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AMERICAN ROAD-MACH, Co. v. GOULD et al.
(Circuit Court, N. D. Illinois. July 22, 1890.)
1. PATENTS FOR INVENTIONS-NOVELTY.
The following specification of patent No. 362,679, granted May 10, 1887, to George W. Taft, is not void for want of novelty: “(13) In a machine for making roads, the combination of a carriage or body frame, supported on front and rear traveling wheels, a diagonally disposed scraper-blade extending across and supported beneath said body-frame, and an extended longitudinally adjustable rear axle, whereby one of the rear traveling wheels can be projected laterally beyond the working line of
said diagonal scraper-blade, for the purpose set forth." 2. SAME-INFRINGEMENT.
Though, in addition to this long lateral, movable axle, the machine patented has a device for adjusting the frame on the axle by means of a rack and pinion, the patent is infringed by a machine having the long hind axle, on which the frame is fastened by clamps held in place by nuts, the loosening of which enables the operator to shift the frame on the axle.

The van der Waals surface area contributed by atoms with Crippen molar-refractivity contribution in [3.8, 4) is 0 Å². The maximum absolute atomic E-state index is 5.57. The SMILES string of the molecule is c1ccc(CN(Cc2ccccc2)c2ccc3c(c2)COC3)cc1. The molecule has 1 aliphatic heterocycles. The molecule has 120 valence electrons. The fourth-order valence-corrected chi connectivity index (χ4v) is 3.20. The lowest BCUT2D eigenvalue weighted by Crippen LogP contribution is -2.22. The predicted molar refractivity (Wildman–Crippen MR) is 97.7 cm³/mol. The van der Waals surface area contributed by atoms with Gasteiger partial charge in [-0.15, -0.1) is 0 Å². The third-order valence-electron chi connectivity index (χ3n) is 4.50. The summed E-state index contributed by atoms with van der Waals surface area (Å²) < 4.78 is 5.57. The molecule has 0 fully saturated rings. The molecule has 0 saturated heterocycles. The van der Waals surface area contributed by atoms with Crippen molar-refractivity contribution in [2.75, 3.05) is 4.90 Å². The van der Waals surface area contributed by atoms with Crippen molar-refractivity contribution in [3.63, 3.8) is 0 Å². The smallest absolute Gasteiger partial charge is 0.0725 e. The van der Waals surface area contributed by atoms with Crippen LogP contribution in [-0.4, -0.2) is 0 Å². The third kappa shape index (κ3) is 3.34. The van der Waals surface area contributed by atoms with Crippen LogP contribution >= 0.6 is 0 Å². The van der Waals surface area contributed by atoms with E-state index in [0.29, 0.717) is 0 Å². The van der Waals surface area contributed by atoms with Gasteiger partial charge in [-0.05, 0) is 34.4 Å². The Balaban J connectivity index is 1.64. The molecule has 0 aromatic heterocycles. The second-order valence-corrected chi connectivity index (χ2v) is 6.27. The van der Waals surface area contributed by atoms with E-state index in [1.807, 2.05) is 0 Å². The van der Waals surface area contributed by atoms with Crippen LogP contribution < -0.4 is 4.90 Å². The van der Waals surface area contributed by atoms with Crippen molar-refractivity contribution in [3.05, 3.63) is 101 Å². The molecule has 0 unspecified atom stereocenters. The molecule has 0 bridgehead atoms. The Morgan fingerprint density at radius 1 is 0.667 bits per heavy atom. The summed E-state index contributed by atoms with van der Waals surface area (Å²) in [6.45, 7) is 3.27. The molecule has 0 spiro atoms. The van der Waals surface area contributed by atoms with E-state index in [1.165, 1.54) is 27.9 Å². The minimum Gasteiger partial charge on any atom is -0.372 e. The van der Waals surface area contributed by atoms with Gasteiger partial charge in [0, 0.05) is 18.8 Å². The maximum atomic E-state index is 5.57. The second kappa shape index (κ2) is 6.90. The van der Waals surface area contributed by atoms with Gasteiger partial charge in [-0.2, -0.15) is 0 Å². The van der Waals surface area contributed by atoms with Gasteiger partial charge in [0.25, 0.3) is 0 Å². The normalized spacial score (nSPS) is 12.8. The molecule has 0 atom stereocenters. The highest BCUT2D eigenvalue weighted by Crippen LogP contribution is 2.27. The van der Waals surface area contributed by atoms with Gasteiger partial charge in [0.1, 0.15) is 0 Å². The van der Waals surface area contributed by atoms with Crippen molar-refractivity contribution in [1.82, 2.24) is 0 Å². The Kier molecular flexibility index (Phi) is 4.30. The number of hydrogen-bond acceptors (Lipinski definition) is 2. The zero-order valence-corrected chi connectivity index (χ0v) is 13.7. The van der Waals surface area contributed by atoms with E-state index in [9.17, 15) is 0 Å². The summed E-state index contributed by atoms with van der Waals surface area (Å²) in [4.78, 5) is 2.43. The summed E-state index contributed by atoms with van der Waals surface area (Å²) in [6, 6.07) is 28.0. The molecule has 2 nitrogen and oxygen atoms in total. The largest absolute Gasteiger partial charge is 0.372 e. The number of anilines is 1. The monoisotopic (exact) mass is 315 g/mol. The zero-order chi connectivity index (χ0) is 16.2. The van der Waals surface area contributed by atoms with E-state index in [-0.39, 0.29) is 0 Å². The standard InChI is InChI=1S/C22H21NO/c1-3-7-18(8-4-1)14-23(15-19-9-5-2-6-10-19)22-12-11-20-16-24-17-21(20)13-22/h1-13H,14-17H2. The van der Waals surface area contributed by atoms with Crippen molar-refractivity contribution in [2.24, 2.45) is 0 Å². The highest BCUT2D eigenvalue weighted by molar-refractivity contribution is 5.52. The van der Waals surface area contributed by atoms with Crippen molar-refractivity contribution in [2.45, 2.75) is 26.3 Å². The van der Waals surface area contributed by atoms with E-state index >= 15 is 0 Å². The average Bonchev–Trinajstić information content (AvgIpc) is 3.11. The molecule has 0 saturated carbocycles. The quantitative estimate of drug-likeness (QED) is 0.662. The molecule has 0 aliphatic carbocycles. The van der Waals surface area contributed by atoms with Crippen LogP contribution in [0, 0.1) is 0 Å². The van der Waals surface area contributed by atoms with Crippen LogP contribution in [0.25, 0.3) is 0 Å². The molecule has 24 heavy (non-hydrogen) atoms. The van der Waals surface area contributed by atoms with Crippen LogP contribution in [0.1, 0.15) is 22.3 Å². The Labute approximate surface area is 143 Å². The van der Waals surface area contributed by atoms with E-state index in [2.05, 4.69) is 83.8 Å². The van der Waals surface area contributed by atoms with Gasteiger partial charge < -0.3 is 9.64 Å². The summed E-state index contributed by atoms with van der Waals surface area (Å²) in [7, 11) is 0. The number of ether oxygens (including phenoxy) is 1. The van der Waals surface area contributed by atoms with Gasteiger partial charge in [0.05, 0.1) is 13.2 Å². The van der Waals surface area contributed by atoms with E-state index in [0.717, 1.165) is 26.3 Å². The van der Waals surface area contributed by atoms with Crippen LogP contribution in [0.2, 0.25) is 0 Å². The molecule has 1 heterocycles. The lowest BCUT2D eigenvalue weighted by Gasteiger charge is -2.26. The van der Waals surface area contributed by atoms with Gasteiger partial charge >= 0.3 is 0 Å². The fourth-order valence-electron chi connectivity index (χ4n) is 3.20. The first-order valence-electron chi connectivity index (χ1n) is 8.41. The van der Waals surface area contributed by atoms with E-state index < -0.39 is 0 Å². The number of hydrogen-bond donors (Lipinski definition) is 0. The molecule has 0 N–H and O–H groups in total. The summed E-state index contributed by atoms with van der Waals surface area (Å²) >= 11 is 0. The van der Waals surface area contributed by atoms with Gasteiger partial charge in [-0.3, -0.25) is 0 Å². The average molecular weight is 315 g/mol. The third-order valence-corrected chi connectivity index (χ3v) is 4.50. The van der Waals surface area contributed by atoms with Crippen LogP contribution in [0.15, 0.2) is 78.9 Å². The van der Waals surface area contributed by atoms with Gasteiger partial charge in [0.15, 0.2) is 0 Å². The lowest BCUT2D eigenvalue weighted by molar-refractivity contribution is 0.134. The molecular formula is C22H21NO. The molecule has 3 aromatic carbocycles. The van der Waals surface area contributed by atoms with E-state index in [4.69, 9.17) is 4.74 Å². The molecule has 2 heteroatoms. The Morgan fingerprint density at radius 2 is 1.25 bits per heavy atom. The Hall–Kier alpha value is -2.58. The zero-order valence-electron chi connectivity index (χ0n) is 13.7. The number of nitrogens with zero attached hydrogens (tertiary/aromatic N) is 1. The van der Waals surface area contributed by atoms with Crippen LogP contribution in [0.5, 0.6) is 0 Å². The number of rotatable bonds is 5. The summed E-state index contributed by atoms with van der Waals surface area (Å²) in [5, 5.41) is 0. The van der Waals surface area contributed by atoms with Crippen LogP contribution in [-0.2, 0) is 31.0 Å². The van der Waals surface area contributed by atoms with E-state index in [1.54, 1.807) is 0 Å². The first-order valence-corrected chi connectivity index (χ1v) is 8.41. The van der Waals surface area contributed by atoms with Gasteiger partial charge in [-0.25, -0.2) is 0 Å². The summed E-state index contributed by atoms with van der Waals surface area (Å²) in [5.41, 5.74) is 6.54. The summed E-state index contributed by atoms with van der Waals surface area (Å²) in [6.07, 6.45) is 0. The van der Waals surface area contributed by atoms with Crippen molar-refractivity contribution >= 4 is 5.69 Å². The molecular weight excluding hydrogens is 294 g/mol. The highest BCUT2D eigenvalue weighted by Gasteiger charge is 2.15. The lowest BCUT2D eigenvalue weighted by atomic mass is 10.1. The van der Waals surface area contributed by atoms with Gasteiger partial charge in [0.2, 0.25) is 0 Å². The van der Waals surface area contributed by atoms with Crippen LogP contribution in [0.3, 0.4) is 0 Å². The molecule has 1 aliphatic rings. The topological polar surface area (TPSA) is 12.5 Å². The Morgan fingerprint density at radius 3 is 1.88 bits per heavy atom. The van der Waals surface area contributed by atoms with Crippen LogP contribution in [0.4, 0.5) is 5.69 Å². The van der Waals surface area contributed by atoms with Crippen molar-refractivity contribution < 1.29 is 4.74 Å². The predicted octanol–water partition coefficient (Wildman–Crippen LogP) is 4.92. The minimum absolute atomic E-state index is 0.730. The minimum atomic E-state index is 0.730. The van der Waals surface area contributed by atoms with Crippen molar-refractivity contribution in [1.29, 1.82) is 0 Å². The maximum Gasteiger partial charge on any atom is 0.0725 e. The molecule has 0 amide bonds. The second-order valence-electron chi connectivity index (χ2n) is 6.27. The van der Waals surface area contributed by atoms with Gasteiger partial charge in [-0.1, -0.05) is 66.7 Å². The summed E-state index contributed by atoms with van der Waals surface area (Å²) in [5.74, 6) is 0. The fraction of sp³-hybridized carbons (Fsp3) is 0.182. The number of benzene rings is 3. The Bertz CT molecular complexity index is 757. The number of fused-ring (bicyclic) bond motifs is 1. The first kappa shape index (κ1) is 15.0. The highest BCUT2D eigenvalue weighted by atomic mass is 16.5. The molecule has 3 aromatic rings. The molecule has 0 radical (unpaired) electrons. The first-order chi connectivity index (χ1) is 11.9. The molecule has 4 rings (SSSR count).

BLODGETT, J. In this case the defendants are charged with the infringement of patent No. 362,679, granted May 10, 1887, to George W. Taft, for a “machine for making, repairing, and cleaning roads." The scope and object of the invention, as stated in the specifications, relate "to improvements in that class of road-working machines in which a diagonally disposed scraper or plowing blade is mounted in connection with a wheeled carriage or supporting body, and provided with mechanism whereby the scraper can be adjusted to the different required working positions.